Academy of Sciences of the Soviet Union

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Academy of Sciences of the Soviet Union
Академия наук Советского Союза
Academy-of-Sciences-USSR-logo.png
AbbreviationАН СССР
Formation1925
Extinction1991
TypeScientific institution
HeadquartersMoscow
Membership
Two-level
Official language
Russian

The Academy of Sciences of the Soviet Union was the highest scientific institution of the Soviet Union from 1925 to 1991, uniting the country's leading scientists, subordinated directly to the Council of Ministers of the Soviet Union (until 1946 – to the Council of People's Commissars of the Soviet Union).

In 1991, by the decree of the President of the Russian Soviet Federative Socialist Republic, the Russian Academy of Sciences was established on the basis of the Academy of Sciences of the Soviet Union.

History[edit]

Creation of the Academy of Sciences of the Soviet Union[edit]

The Academy of Sciences of the Soviet Union was formed by a resolution of the Central Executive Committee and the Council of People's Commissars of the Soviet Union dated July 27, 1925 on the basis of the Russian Academy of Sciences (before the February Revolution – the Imperial Saint Petersburg Academy of Sciences). In the first years of Soviet Russia, the Institute of the Academy of Sciences was perceived rather ambiguously as a closed and elite scientific education. However, in 1918, after negotiations with the then leadership of the Academy of Sciences, which had already been renamed from "Imperial" to "Russian", cooperation began with the new government. The financing of the Academy was entrusted to the People's Commissariat for Education and the Central Commission for the Improvement of the Life of Scientists. In 1925, its 200th anniversary was solemnly celebrated. A new charter was adopted for this date.

The first president of the Academy of Sciences of the Soviet Union was the well-known scientist, geologist Alexander Karpinsky, who previously held the presidency of the Russian Academy of Sciences.

Attempts to establish state and party control over the previously independent Academy began in the mid-1920s: in 1925 the Academy was subordinated to the Council of People's Commissars of the Soviet Union, in 1928, under pressure from the authorities, a number of new Communist members were elected to it.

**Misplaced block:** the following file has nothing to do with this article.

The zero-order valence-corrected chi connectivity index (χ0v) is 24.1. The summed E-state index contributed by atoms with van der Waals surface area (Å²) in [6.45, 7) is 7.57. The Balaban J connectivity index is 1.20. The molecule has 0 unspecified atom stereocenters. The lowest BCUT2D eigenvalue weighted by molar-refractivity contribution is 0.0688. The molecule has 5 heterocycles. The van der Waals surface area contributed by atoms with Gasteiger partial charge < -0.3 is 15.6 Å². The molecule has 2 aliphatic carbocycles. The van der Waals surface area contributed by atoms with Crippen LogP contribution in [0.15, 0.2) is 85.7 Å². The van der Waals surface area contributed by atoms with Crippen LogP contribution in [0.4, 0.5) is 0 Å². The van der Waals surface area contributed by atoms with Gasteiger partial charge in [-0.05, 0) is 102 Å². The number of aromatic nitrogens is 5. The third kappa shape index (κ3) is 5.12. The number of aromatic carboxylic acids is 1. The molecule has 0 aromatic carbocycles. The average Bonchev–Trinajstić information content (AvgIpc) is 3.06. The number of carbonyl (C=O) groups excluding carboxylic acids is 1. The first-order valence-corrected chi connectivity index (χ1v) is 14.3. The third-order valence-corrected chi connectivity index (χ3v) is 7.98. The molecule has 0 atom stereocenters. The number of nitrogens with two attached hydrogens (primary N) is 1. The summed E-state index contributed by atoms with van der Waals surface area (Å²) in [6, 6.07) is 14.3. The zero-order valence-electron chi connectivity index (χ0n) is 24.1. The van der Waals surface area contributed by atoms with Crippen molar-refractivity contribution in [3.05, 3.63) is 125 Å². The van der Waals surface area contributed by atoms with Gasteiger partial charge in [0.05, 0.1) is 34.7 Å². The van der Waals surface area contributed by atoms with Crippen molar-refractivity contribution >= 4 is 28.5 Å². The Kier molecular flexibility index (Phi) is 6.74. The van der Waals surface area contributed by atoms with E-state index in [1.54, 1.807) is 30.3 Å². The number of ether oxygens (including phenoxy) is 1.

In January 1929, the academicians defiantly failed three Communist candidates who were running for the Academy of Sciences, but already in February, under conditions of extreme pressure, they were forced to reconsider their decision.

In 1929, a government commission headed by Yury Figatner was sent to Leningrad to "cleanse" the Academy. In June–December 1929, by its decision, 128 full-time employees (out of 960) and 520 supernumerals (out of 830) were dismissed from the Academy of Sciences. Sergey Oldenburg was removed from the post of the permanent secretary of the Academy at the end of October 1929, defending her independence. After that, the party-state bodies established full control over the Academy. A new Presidium of the Academy of Sciences was elected. Even before this, on February 25, 1929, the Politburo issued a special decision: to leave Alexander Karpinsky as president, Gleb Krzhizhanovsky, Nikolai Marr and Vladimir Komarov as vice-presidents, and Vyacheslav Volgin as the permanent secretary[1]. Thus, for the first time in the practice of the Academy of Sciences, its leading core was directively appointed at a meeting of the highest party body with subsequent automatic approval at the General Assembly, and this also became a precedent for subsequent practice[2].

During the period from December 1929 to December 1930, over 100 people were arrested under the "Academic Case" (mainly experts in the humanities, primarily historians).

In February – April 1930, a new charter of the Academy of Sciences was developed and approved. The development of the project was entrusted to an academic commission approved by the plenary session of the Committee for the Management of Scientists and Educational Institutions of the Central Executive Committee of the Soviet Union, headed by Vyacheslav Volgin. The first meeting of the commission to draw up a charter and reorganize the Academy of Sciences was held on February 28, 1930. The draft of the new charter was discussed and approved by the session of the Academy of Sciences on March 31 – April 5, 1930, and it approved the first work plan of the Academy of Sciences for 1931–1932. On April 4, 1930, the charter was adopted at the General Assembly.